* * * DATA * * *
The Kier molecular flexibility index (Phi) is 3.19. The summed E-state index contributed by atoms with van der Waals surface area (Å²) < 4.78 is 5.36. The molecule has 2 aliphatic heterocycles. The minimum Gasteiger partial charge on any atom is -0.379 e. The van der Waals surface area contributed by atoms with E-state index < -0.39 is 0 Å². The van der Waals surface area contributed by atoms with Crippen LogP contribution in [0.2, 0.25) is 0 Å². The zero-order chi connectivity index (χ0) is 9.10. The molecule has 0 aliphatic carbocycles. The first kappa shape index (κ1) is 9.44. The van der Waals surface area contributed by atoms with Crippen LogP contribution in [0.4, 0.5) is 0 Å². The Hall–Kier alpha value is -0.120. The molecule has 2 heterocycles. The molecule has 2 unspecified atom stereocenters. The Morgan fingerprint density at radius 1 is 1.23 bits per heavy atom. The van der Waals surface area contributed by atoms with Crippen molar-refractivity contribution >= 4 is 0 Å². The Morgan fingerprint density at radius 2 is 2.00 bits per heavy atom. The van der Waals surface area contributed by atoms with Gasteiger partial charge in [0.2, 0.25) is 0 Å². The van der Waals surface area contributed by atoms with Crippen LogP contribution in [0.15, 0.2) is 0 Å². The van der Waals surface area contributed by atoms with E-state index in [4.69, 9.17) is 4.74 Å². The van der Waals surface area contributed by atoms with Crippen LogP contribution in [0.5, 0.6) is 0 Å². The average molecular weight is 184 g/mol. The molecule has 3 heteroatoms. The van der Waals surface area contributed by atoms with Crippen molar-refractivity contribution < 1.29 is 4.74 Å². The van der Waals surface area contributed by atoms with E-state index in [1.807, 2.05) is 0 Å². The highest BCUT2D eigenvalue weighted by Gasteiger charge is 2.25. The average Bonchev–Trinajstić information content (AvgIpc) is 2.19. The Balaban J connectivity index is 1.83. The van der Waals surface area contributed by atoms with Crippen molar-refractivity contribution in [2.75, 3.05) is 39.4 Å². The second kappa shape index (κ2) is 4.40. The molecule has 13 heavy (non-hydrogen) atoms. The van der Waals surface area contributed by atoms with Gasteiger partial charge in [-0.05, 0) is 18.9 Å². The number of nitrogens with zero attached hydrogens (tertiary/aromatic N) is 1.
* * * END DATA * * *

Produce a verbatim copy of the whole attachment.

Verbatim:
The Kier molecular flexibility index (Phi) is 3.19. The summed E-state index contributed by atoms with van der Waals surface area (Å²) < 4.78 is 5.36. The molecule has 2 aliphatic heterocycles. The minimum Gasteiger partial charge on any atom is -0.379 e. The van der Waals surface area contributed by atoms with E-state index < -0.39 is 0 Å². The van der Waals surface area contributed by atoms with Crippen LogP contribution in [0.2, 0.25) is 0 Å². The zero-order chi connectivity index (χ0) is 9.10. The molecule has 0 aliphatic carbocycles. The first kappa shape index (κ1) is 9.44. The van der Waals surface area contributed by atoms with Crippen LogP contribution in [0.4, 0.5) is 0 Å². The Hall–Kier alpha value is -0.120. The molecule has 2 heterocycles. The molecule has 2 unspecified atom stereocenters. The Morgan fingerprint density at radius 1 is 1.23 bits per heavy atom. The van der Waals surface area contributed by atoms with Crippen molar-refractivity contribution >= 4 is 0 Å². The Morgan fingerprint density at radius 2 is 2.00 bits per heavy atom. The van der Waals surface area contributed by atoms with Gasteiger partial charge in [0.2, 0.25) is 0 Å². The van der Waals surface area contributed by atoms with Crippen LogP contribution in [0.15, 0.2) is 0 Å². The van der Waals surface area contributed by atoms with E-state index in [4.69, 9.17) is 4.74 Å². The van der Waals surface area contributed by atoms with Crippen LogP contribution in [0.5, 0.6) is 0 Å². The average molecular weight is 184 g/mol. The molecule has 3 heteroatoms. The van der Waals surface area contributed by atoms with Crippen molar-refractivity contribution < 1.29 is 4.74 Å². The van der Waals surface area contributed by atoms with E-state index in [1.807, 2.05) is 0 Å². The highest BCUT2D eigenvalue weighted by Gasteiger charge is 2.25. The average Bonchev–Trinajstić information content (AvgIpc) is 2.19. The Balaban J connectivity index is 1.83. The van der Waals surface area contributed by atoms with Crippen molar-refractivity contribution in [2.75, 3.05) is 39.4 Å². The second kappa shape index (κ2) is 4.40. The molecule has 13 heavy (non-hydrogen) atoms. The van der Waals surface area contributed by atoms with Gasteiger partial charge in [-0.05, 0) is 18.9 Å². The number of nitrogens with zero attached hydrogens (tertiary/aromatic N) is 1.